“Whereas the export of aluminium ore - alumina - is not,” the spokesman said. “It is an area that may be looked at in the future.”
As of July 1, however, the tightened U.S. sanctions might hamper the alumina trade with Iran as companies involved, who also have U.S. interests could be targeted by Washington.
“Any European companies found selling alumina, for example, will face the full weight of U.S. law. Alumina previously has sailed past the radar under previous U.S. and EU sanctions and should not be overlooked again as an important target of pressure,” Dubowitz said.
Earlier this year, Switzerland-based commodities giant Glencore Xstrata said it had done nothing wrong when they engaged in alumina-for-aluminium swap deals with Iran. Another Swiss group Trafigura was involved in similar deals.
One industry source said at present alumina made in Europe was reaching Iran via middlemen operating from the Middle East Gulf who transport the cargoes on barges from the United Arab Emirates. Alumina can be shipped in general cargo vessels.
“There’s a number of small-time traders in Dubai dealing with alumina from Europe. They buy it from Europe and ship it to (Iran’s major cargo port) Bandar Abbas,” said a Europe-based alumina player familiar with the trade.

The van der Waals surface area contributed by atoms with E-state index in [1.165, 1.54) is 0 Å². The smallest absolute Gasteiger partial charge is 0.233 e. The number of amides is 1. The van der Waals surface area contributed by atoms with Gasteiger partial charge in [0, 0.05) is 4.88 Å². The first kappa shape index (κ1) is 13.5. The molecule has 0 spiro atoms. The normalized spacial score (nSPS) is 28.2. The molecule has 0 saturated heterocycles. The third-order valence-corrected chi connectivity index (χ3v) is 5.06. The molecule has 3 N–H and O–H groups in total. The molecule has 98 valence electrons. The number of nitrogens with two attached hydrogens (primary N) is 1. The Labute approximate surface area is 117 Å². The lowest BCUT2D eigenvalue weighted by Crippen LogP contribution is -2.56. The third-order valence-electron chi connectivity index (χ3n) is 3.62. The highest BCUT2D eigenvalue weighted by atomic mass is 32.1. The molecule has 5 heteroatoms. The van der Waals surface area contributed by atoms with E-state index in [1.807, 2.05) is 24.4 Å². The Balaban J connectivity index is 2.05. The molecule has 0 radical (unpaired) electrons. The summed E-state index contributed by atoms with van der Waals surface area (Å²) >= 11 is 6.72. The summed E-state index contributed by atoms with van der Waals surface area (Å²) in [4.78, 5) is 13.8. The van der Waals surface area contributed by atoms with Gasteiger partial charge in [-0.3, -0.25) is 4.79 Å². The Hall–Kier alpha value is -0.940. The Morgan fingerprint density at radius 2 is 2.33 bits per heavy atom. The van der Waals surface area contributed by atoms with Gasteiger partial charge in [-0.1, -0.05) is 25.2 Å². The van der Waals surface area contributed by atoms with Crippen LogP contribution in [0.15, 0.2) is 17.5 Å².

“It’s a lucrative market ... these small guys have not got that much reputation to lose even if they get caught.”
The surprise victory of moderate cleric Hassan Rouhani in Iran’s presidential election last month has raised hopes for an easing of tension in the decade-old nuclear dispute, although he is not expected to opt for dramatic change, given his ties with the religious leadership.
“It seems unlikely that the presidential elections will have a significant effect on Iran’s military programme - at least in the short term,” said Hannah Poppy at consultancy Risk Advisory.
“Military spending is a long-term budgetary issue, and the President’s control over the military is limited. Also, Iran has invested a considerable amount to support its regional allies Syria and Hezbollah, so a major reduction in military aid or rhetorical support would be counter-intuitive.”
Additional reporting by Justyna Pawlak in Brussels, Marcus George and Yaganeh Torbati in Dubai and Louis Charbonneau in New York; Editing by Veronica Brown and Will Waterman